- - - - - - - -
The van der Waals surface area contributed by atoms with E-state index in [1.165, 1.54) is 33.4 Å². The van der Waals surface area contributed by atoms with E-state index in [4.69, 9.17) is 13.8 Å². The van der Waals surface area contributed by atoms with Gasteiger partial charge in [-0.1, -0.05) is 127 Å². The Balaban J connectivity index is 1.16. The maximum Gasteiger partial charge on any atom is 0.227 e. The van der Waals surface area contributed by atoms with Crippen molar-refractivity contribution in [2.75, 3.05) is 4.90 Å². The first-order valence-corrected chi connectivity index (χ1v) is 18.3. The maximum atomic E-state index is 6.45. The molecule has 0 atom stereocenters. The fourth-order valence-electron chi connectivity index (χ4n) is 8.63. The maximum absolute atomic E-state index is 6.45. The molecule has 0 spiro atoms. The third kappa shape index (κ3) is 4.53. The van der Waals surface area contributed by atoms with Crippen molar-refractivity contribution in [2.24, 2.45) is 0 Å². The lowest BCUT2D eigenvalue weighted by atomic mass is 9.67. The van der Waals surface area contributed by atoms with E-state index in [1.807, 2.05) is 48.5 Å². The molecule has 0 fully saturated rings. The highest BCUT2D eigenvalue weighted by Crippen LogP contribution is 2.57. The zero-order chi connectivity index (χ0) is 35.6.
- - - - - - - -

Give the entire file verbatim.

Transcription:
The van der Waals surface area contributed by atoms with E-state index in [1.165, 1.54) is 33.4 Å². The van der Waals surface area contributed by atoms with E-state index in [4.69, 9.17) is 13.8 Å². The van der Waals surface area contributed by atoms with Gasteiger partial charge in [-0.1, -0.05) is 127 Å². The Balaban J connectivity index is 1.16. The maximum Gasteiger partial charge on any atom is 0.227 e. The van der Waals surface area contributed by atoms with Crippen molar-refractivity contribution in [2.75, 3.05) is 4.90 Å². The first-order valence-corrected chi connectivity index (χ1v) is 18.3. The maximum atomic E-state index is 6.45. The molecule has 0 atom stereocenters. The fourth-order valence-electron chi connectivity index (χ4n) is 8.63. The maximum absolute atomic E-state index is 6.45. The molecule has 0 spiro atoms. The third kappa shape index (κ3) is 4.53. The van der Waals surface area contributed by atoms with Crippen molar-refractivity contribution in [2.24, 2.45) is 0 Å². The lowest BCUT2D eigenvalue weighted by atomic mass is 9.67. The van der Waals surface area contributed by atoms with E-state index in [1.807, 2.05) is 48.5 Å². The molecule has 0 fully saturated rings. The highest BCUT2D eigenvalue weighted by Crippen LogP contribution is 2.57. The zero-order chi connectivity index (χ0) is 35.6.